It’s impossible to think of an NBA player riding a motorcycle without Jay Williams coming to mind.

Williams, the No. 2 overall pick in 2002, crashed his motorcycle after his rookie season and suffered career-ending injuries. The tragedy caused him to attempt suicide.

Thankfully, Williams – a college basketball analyst – appears to be doing better now. But that incident has left increased scrutiny on NBA players riding motorcycles.

The Collective Bargaining Agreement states (emphasis mine):

Accordingly, the Player agrees that he will not, without the written consent of the Team, engage in any activity that a reasonable person would recognize as involving or exposing the participant to a substantial risk of bodily injury including, but not limited to: (i) sky-diving, hang gliding, snow skiing, rock or mountain climbing (as distinguished from hiking), rappelling, and bungee jumping; (ii) any fighting, boxing, or wrestling; (iii) driving or riding on a motorcycle or moped; (iv) riding in or on any motorized vehicle in any kind of race or racing contest; (v) operating an aircraft of any kind; (vi) engaging in any other activity excluded or prohibited by or under any insurance policy which the Team procures against the injury, illness or disability to or of the Player, or death of the Player, for which the Player has received written notice from the Team prior to the execution of this Contract; or (vii) participating in any game or exhibition of basketball, football, baseball, hockey, lacrosse, or other team sport or competition. If the Player violates this Paragraph 12, he shall be subject to discipline imposed by the Team and/or the Commissioner of the NBA.

It’s hard to see the Cavaliers restricting LeBron on anything like this. They practically let him write his own contract – two-year max with a player option and trade kicker – annually so he can keep collecting as the salary cap rises. If he requested a clause allowing him to ride a motorcycle, would they really say no?

On the other hand, I doubt they want their franchise player taking any undue risks. It’s worth noting, though, that Williams wasn’t wearing a helmet and didn’t have a license. Maybe the Cavaliers could accept LeBron riding in a safer manner.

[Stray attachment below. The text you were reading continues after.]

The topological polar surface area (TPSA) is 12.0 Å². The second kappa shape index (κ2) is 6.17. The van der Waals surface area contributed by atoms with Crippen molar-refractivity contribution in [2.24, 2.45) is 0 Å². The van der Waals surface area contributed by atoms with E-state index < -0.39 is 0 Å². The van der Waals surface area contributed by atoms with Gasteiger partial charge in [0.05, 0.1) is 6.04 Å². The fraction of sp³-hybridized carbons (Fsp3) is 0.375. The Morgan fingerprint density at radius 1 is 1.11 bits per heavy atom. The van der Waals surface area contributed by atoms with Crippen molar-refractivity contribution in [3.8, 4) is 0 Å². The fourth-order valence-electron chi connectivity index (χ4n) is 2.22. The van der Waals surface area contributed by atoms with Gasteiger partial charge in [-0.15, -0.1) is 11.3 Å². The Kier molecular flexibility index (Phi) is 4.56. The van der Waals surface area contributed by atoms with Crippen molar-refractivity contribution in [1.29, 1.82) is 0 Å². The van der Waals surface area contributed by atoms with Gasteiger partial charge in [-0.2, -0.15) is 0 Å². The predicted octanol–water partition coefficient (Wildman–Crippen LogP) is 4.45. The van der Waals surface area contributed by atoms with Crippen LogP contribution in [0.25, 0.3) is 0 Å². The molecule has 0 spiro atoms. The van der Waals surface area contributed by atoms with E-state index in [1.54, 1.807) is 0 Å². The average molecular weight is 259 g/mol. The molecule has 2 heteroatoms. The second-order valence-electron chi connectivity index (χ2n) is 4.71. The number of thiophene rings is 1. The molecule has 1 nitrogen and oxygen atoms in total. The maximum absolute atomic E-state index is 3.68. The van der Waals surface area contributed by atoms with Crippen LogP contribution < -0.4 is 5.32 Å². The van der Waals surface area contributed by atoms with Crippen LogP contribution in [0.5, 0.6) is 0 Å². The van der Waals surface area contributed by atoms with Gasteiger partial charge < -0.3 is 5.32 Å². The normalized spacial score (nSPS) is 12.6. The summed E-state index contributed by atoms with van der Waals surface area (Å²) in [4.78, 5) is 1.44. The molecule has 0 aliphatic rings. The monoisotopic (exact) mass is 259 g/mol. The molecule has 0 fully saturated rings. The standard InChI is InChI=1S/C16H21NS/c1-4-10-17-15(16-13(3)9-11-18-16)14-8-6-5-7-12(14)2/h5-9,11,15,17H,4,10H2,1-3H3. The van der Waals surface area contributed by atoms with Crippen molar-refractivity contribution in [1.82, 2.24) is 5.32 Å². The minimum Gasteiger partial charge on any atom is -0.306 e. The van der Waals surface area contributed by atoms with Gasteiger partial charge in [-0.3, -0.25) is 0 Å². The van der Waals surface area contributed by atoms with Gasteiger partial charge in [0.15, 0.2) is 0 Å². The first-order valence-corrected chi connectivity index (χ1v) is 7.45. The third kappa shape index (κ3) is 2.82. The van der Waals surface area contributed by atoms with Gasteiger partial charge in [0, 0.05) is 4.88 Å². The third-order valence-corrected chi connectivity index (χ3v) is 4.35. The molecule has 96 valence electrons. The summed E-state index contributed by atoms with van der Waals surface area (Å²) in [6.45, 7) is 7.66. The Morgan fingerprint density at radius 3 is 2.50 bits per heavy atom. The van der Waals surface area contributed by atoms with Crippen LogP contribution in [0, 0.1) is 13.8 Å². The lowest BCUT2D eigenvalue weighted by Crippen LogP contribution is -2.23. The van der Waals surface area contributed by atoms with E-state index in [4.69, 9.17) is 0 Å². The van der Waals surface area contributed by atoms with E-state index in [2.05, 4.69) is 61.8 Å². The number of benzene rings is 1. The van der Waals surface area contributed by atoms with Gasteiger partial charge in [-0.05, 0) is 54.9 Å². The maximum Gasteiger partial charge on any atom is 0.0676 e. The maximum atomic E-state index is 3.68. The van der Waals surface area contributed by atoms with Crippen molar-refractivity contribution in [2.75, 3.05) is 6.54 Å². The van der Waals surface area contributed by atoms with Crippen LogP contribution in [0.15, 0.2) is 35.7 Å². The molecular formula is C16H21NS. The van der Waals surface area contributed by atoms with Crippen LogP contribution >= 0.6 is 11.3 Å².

But if they didn’t consent and LeBron is riding a motorcycle, what would the consequences be? They’re not voiding his contract. It’d be up to the team and Adam Silver to determine punishment, and I don’t recall any precedent for that type of violation.

76ers owner: Brett Brown deserves an ‘A’

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Only one person in NBA history has coached as many games as Brett Brown and had a worst winning percentage.

The 76ers coach, who sports a 37-127 record, is trumped by just Brian Winters. Winters went 36-148 with the expansion Grizzlies and during interim stint guiding the Warriors.

Brown is entering the third season of his four-year contract, and Philadelphia general manager Sam Hinkie has been mum about an extension.

76ers owner Josh Harris is taking a similar approach, but he also says a lot of nice things about Brown.

Harris, via John Finger of CSN Philly:

“It’s probably not appropriate for me to talk about specifics about what the negotiations are with him,” Harris said during a media conference on Thursday at the team’s training camp at Stockton College.

“I give Brett an A for the job he’s done,” Harris said. “He’s been an incredible player development person, which is what we need at this point in time. He’s a great person to be around. He’s enthusiastic and he’s a born coach and a leader of men. I’m very impressed with Brett and I hope and expect Brett to be around the team for a very long time.”

Brown has done a fantastic job keeping this team engaged through losing and developing its young players. It’s not his fault Philadelphia stinks. Tanking is an organizational decision.

But the 76ers aren’t tanking forever, and soon, they’ll require a different type of coaching.

Is Brown up for it? No idea. He hasn’t had any chance to prove it.

After all he’s done, though, he probably deserves a chance to find out.